In fact, it could be a lot faster immediately, at very little effort or cost. A new state of the art network of fiber optic cables has been installed connecting some 350 central offices around the country (where international capacity is delivered before it reaches the end users), to many heavy users — such as hospitals, universities and businesses. This network is actually designed to serve all of the country, down to the last hovel.
This fiber optic backbone, however, is turned off. That means the fiber is in the ground, connected to the various modems, routers and switches, and ready to go. But there is currently no data traversing it. The “switch” — or more accurately series of devices in the central offices — has not been turned on. This comes in spite of internet speeds being increasingly cited as a factor of economic growth. In low and middle income countries, a 10 percent increase in broadband penetration has correlated to an additional 1.38 percent in GDP growth, according to the International Telecommunications Union’s research presented in its Impact of Broadband on the Economy 2012 report.
Turning on the switch would have a significant impact on Lebanon’s internet speeds. While the fiber optic cable does not yet connect residences, it would from day one benefit the operations of many places such as businesses and academic institutions — where much of the country’s productive work is done. Faster internet would also make the country more competitive, and would draw in badly needed investments, particularly in the ICT field.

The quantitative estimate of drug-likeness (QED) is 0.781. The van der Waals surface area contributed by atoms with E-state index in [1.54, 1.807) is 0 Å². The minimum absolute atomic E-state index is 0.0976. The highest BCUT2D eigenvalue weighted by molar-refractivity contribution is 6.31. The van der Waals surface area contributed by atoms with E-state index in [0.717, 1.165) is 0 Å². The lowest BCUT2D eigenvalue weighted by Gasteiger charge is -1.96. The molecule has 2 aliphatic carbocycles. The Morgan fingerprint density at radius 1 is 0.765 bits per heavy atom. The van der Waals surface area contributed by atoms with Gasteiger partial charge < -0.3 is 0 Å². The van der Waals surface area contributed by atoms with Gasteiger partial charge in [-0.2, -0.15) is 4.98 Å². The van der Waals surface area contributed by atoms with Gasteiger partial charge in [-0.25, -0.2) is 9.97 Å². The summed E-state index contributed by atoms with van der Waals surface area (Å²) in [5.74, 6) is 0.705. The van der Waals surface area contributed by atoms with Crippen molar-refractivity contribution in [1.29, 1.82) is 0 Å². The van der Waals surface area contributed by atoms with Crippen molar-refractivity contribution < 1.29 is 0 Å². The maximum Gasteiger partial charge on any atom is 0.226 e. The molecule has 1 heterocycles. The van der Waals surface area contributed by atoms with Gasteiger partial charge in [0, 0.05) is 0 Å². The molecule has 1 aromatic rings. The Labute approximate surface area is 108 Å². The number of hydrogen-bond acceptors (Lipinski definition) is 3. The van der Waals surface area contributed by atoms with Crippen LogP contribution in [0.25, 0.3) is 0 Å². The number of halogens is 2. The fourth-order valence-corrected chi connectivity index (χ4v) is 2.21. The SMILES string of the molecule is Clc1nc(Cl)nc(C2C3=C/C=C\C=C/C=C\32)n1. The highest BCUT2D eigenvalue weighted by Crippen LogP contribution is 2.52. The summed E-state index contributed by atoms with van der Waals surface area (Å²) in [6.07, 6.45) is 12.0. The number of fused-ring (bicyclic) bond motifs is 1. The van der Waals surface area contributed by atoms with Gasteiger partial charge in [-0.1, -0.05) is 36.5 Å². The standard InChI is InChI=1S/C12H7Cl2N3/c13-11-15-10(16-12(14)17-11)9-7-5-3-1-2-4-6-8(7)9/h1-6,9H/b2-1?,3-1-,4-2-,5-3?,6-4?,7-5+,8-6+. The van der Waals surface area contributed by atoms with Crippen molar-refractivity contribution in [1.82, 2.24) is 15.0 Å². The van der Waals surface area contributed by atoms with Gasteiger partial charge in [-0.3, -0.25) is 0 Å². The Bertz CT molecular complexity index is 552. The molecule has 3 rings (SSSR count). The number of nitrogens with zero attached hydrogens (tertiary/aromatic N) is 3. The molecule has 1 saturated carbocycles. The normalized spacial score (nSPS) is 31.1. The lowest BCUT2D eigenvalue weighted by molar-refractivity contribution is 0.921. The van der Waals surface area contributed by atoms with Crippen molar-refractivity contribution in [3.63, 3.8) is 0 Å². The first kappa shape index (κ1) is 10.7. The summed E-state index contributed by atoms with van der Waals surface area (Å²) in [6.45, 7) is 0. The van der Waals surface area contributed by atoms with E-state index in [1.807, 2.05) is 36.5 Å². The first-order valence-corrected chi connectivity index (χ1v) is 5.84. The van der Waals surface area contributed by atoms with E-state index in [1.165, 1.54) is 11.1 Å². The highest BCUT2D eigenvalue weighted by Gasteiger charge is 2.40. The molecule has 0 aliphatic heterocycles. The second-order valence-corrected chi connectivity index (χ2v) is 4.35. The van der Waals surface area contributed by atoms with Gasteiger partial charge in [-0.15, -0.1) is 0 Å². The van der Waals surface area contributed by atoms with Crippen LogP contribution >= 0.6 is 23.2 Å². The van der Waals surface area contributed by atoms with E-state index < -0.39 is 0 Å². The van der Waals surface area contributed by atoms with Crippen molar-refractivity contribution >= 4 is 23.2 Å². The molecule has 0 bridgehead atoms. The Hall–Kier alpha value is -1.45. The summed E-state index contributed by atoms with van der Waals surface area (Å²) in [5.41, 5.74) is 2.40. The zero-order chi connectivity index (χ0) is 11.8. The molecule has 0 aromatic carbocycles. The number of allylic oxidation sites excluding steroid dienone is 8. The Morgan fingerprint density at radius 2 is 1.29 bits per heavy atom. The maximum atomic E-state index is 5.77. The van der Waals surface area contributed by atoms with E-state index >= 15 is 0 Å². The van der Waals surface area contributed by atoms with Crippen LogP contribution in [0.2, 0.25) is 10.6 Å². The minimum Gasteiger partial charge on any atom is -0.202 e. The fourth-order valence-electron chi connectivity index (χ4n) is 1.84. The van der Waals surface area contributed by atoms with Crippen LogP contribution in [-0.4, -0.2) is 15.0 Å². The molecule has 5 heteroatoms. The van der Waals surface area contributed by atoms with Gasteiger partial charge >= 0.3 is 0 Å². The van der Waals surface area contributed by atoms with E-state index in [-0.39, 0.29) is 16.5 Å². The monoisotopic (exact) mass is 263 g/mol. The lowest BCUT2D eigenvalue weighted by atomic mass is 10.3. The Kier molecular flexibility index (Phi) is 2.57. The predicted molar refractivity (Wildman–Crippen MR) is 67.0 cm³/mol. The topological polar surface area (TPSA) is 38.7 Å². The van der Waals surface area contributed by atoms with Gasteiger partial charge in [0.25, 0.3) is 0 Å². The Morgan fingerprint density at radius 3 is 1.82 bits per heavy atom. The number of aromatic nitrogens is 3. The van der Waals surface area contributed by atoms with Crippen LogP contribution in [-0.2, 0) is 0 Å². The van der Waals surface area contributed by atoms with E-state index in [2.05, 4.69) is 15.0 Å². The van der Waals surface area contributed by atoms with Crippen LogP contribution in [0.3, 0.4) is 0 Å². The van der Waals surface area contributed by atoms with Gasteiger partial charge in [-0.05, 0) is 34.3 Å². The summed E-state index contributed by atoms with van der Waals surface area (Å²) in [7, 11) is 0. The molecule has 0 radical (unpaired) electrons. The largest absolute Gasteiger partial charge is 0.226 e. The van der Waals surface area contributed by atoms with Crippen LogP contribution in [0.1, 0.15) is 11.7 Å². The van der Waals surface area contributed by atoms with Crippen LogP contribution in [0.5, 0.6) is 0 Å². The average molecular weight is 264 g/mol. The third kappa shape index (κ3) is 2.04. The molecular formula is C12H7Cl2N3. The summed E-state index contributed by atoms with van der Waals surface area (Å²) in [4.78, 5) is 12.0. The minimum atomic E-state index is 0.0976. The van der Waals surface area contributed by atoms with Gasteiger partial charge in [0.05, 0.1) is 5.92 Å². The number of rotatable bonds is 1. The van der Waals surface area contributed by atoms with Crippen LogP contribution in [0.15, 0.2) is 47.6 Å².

From all the evidence that we have, we get the impression that the fiber could go on within weeks. We have not been presented with any remotely logical excuse explaining why this is not the case. The switch needs to either be turned on, or those responsible for overseeing Lebanon’s fiber optic infrastructure need to step forward and give us a proper reason why it’s off.
While Executive is still waiting on several interviews requests with people from the Ministry of Telecommunications and Ogero, the consultants to the Minister of Telecommunications who spoke to us claimed that the fiber is off because of certain technical mistakes from the company that was contracted to do the work. The affected infrastructure segments are in the process of being redone, the consultants said. Though they could not specify exactly how much of the infrastructure actually needed reworking, they did acknowledge that it was only a small part.
This explanation is not exactly satisfying to explain why an entire fiber optic backbone is sitting idle, and why we haven’t already put some of it to use. We’re still entirely relying on what is an old and outdated infrastructure, mostly made of copper save for a small fiber optic loop which was originally meant to serve as a local network for Ogero’s internal operations. The fact that we have newer infrastructure across the country and are still making do with the old is absurd.
Currently, both the Ministry of Telecommunications and Ogero have oversight over the telecom infrastructure. These entities need to be accountable to the people for the assets they are managing. The fiber optic cable was paid for by government money, and any investment made by the government has to benefit the people. The Ministry of Telecommunications and Ogero need to either flip the switch or present a proper explanation to the Lebanese people as to why our fiber infrastructure is not in use, and when it will be readily in use.